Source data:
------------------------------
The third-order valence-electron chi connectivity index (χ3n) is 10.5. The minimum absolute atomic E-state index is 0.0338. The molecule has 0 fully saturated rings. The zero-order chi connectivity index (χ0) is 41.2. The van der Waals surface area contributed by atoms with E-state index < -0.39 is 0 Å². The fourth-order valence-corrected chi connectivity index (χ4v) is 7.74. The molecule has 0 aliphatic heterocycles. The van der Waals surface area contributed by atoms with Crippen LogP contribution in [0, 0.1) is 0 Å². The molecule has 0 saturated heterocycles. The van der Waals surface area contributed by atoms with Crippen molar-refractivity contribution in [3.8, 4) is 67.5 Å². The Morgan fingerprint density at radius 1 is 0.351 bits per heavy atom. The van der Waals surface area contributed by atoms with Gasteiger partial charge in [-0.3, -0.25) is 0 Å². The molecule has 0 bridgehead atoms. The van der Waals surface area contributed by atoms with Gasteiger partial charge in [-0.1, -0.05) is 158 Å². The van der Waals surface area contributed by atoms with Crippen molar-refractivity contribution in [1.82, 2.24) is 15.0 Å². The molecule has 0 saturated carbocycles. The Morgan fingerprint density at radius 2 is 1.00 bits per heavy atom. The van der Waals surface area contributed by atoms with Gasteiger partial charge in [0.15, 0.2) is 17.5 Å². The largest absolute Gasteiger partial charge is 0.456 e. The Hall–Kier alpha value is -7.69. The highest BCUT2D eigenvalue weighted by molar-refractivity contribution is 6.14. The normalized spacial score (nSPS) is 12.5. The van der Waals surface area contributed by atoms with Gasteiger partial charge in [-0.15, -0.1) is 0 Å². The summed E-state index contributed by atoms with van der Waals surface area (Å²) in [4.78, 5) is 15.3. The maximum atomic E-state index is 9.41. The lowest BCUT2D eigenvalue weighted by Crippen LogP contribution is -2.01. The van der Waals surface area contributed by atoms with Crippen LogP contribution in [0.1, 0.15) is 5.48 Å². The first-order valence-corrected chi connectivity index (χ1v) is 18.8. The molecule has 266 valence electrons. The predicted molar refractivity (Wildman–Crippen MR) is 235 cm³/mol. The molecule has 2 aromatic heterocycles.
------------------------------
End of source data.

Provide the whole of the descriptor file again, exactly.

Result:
The third-order valence-electron chi connectivity index (χ3n) is 10.5. The minimum absolute atomic E-state index is 0.0338. The molecule has 0 fully saturated rings. The zero-order chi connectivity index (χ0) is 41.2. The van der Waals surface area contributed by atoms with E-state index < -0.39 is 0 Å². The fourth-order valence-corrected chi connectivity index (χ4v) is 7.74. The molecule has 0 aliphatic heterocycles. The van der Waals surface area contributed by atoms with Crippen LogP contribution in [0, 0.1) is 0 Å². The molecule has 0 saturated heterocycles. The van der Waals surface area contributed by atoms with Crippen molar-refractivity contribution in [3.8, 4) is 67.5 Å². The Morgan fingerprint density at radius 1 is 0.351 bits per heavy atom. The van der Waals surface area contributed by atoms with Gasteiger partial charge in [-0.3, -0.25) is 0 Å². The molecule has 0 bridgehead atoms. The van der Waals surface area contributed by atoms with Gasteiger partial charge in [-0.1, -0.05) is 158 Å². The van der Waals surface area contributed by atoms with Crippen molar-refractivity contribution in [1.82, 2.24) is 15.0 Å². The molecule has 0 saturated carbocycles. The Morgan fingerprint density at radius 2 is 1.00 bits per heavy atom. The van der Waals surface area contributed by atoms with Gasteiger partial charge in [0.15, 0.2) is 17.5 Å². The largest absolute Gasteiger partial charge is 0.456 e. The Hall–Kier alpha value is -7.69. The highest BCUT2D eigenvalue weighted by molar-refractivity contribution is 6.14. The normalized spacial score (nSPS) is 12.5. The van der Waals surface area contributed by atoms with Gasteiger partial charge in [-0.15, -0.1) is 0 Å². The summed E-state index contributed by atoms with van der Waals surface area (Å²) in [4.78, 5) is 15.3. The maximum atomic E-state index is 9.41. The lowest BCUT2D eigenvalue weighted by Crippen LogP contribution is -2.01. The van der Waals surface area contributed by atoms with Crippen LogP contribution in [0.1, 0.15) is 5.48 Å². The first-order valence-corrected chi connectivity index (χ1v) is 18.8. The molecule has 266 valence electrons. The predicted molar refractivity (Wildman–Crippen MR) is 235 cm³/mol. The molecule has 2 aromatic heterocycles.